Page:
Locked, styled and loaded
Melissa Langley grew up doing her Barbie's hair, her own hair and then her high-school friends' hair. She got her first job at a salon when she was 16, went to Citrus Heights Beauty College, and has been styling tresses professionally for 12 years now. This Saturday, the 30-year-old master stylist and education director at Aveda Willo Salon & Spa in Gold River will compete in the Hair & Fashion Battle Expo, a challenge in which Sacramento-area salons and designers team up to showcase their work and compete for bragging rights in the fields of hair and fashion. This year's theme is Hollywood. Her team is made up of 20 people: 10 behind the scenes (stylists, mostly from Willo; costume designers; and makeup artists), and 10 models (some of whom are also stylists), who'll also be dancing and posing to music. Langley put down her comb and scissors long enough to explain how Styrofoam, seahorses and dancing fit into the competition.
What’s the most popular hairstyle right now?
For men, it's the pompadour. It's classic. Yeah, it's definitely a very good look for men.
And for women, balayage is in for highlights, which is like a very natural highlight, where the hair just kind of looks like it's sun-kissed. I see a lot of A-lines—it's where it's shorter in the back and longer in the front. It's kind of like that angled, sharp look.
What’s the worst hairstyle?
I don't like the textured mullet.
But mullets were generally never good, were they?
They were in for a minute. I also didn't like this stringy emo thing that people were doing, the one where their hair was always in their face—the old Justin Bieber type of cut. But I don't hate a lot. I'm very open to a lot of hairstyles. As long as it looks good on the person, I'm open to it. That's all that matters.
How’d you get into hair battling?
I went to a hair fashion show by Aveda about five years ago, and I've always had this artistic side to me. I styled a model for the show, and it was OK, but I went in there and saw this hairpiece that someone did, and it just changed my world. It was made out of these huge cascading Styrofoam balls, wrapped in hair all the way down, and it just swung so pretty. And I didn't realize before that moment that I didn't have to just use all hair—I could use other things but wrap it in hair, I guess you could say. That changed everything for me.
Then, Willo Salon & Spa won first place at Hair Wars, at The Park Ultra Lounge in 2011. That event alone, that really opened up my creative flow on everything, because I achieved a hairpiece that I never even thought was possible for me to make. Here's a picture (holds up her phone showing a picture). It was a seahorse. Our theme was animal artistic. It was crazy, because it wasn't a piece I had worked on for a long time beforehand, but when I did it, everything just came together, and I was like, “Wow, I really love this, and I'm really good at it.” And I knew from then on I wanted to get more into it.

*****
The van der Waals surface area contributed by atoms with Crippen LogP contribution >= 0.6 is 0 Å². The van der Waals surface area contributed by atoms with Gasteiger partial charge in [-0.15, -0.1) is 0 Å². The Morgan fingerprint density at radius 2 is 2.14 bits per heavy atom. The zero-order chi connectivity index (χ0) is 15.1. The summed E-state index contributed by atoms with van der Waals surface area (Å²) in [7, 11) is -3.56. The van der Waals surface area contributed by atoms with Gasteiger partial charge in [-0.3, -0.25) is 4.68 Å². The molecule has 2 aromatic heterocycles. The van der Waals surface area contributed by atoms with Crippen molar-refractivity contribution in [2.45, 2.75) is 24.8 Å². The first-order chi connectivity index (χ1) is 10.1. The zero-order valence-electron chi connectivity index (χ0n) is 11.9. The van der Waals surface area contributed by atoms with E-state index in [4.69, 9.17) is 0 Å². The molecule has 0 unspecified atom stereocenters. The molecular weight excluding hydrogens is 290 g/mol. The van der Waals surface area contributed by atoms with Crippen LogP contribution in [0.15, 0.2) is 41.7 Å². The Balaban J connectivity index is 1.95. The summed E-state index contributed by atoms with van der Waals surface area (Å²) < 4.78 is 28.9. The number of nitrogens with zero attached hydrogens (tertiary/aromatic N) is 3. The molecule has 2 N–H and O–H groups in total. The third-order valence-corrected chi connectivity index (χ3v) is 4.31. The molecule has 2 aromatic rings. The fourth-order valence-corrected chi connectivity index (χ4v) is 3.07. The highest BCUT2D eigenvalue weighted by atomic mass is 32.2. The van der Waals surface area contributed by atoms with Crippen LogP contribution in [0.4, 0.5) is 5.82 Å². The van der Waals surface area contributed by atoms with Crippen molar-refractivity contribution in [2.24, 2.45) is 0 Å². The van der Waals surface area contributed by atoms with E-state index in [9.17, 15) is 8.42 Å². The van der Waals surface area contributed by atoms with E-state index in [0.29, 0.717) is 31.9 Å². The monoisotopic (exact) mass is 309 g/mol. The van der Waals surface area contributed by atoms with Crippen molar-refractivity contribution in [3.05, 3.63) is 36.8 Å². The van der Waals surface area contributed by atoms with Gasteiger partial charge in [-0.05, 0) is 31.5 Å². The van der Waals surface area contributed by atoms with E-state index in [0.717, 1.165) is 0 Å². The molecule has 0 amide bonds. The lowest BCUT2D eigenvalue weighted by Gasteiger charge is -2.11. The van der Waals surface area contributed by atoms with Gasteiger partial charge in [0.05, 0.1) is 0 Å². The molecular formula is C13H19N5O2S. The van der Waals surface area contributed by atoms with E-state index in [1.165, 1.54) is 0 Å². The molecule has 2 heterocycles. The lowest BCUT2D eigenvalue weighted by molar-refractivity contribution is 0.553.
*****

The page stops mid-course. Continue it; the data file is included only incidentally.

And it's funny, we didn't have the stronger performance; the other team had the stronger dancing performance, and we still won.
Dancing? Is that in this upcoming battle, too?
Yes, we have a full-blown performance. All of our models will be dancing, posing, modeling. I definitely have a lot of confidence. I love what we chose to do. I think we're going to be pretty good to compete with this year.
So dance, hair and fashion are together in the same battle?
Yeah, we try to coordinate for this show. We have a costume designer, and [she] and I try to coordinate. I can show you some pieces I've done so far for this year.
So this one (shows phone depicting a glittery, silver, conical hairpiece with various objects in it) I'm fully done with.
It’s that tall? What’s it made of?
The taller the better, because there's a lot of space you want to take up between the stage and the ceiling. Now, you can only go so tall, though, because the taller, the heavier also. So you just have to use all lightweight materials. Anything lightweight that you can cover with hair: Styrofoam, cardboard, plastic, lots of glue, cotton, wire. Those are your typical craft supplies. Lots of spray paint. And the person who has that on her head, they're wearing a corset that's really shiny, like that hairpiece.
How do you choose your models?
I based mine off of personality. I figure if you put enough makeup and costume and hair on somebody, they'll look beautiful no matter what. Weight and height isn't so much of an issue for me, but it could be an issue for other salons. But for me, it's all about the performance, and everyone showing their personality and that they're having fun onstage.
What does winning a battle like this mean to you?
I get to brag about it, but there's a lot of good things that come from it aside from winning. The thing I like the most is the teamwork from within the company. It's so good for morale, because after you're done with it, everyone just created this amazing experience together. If we don't win, it won't discourage us from doing it again. I learn something new every single battle seeing something that someone else did. I'm only going to get better at it, so winning doesn't really matter for me.